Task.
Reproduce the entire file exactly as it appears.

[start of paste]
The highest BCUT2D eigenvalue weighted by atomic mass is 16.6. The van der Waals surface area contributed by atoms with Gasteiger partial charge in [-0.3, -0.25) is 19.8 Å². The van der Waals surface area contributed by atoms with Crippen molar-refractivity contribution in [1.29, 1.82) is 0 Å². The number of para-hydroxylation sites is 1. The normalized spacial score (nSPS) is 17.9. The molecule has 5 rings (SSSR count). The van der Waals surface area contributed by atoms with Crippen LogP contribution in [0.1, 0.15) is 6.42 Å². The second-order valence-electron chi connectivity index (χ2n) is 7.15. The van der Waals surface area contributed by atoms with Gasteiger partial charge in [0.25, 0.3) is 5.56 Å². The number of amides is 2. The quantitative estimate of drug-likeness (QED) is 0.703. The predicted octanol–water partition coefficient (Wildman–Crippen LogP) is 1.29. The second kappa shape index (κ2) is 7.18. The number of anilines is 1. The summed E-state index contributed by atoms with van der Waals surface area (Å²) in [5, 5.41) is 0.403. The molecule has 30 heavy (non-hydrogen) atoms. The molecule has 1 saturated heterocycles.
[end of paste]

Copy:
The highest BCUT2D eigenvalue weighted by atomic mass is 16.6. The van der Waals surface area contributed by atoms with Gasteiger partial charge in [-0.3, -0.25) is 19.8 Å². The van der Waals surface area contributed by atoms with Crippen molar-refractivity contribution in [1.29, 1.82) is 0 Å². The number of para-hydroxylation sites is 1. The normalized spacial score (nSPS) is 17.9. The molecule has 5 rings (SSSR count). The van der Waals surface area contributed by atoms with Crippen LogP contribution in [0.1, 0.15) is 6.42 Å². The second-order valence-electron chi connectivity index (χ2n) is 7.15. The van der Waals surface area contributed by atoms with Gasteiger partial charge in [0.25, 0.3) is 5.56 Å². The number of amides is 2. The quantitative estimate of drug-likeness (QED) is 0.703. The predicted octanol–water partition coefficient (Wildman–Crippen LogP) is 1.29. The second kappa shape index (κ2) is 7.18. The number of anilines is 1. The summed E-state index contributed by atoms with van der Waals surface area (Å²) in [5, 5.41) is 0.403. The molecule has 30 heavy (non-hydrogen) atoms. The molecule has 1 saturated heterocycles.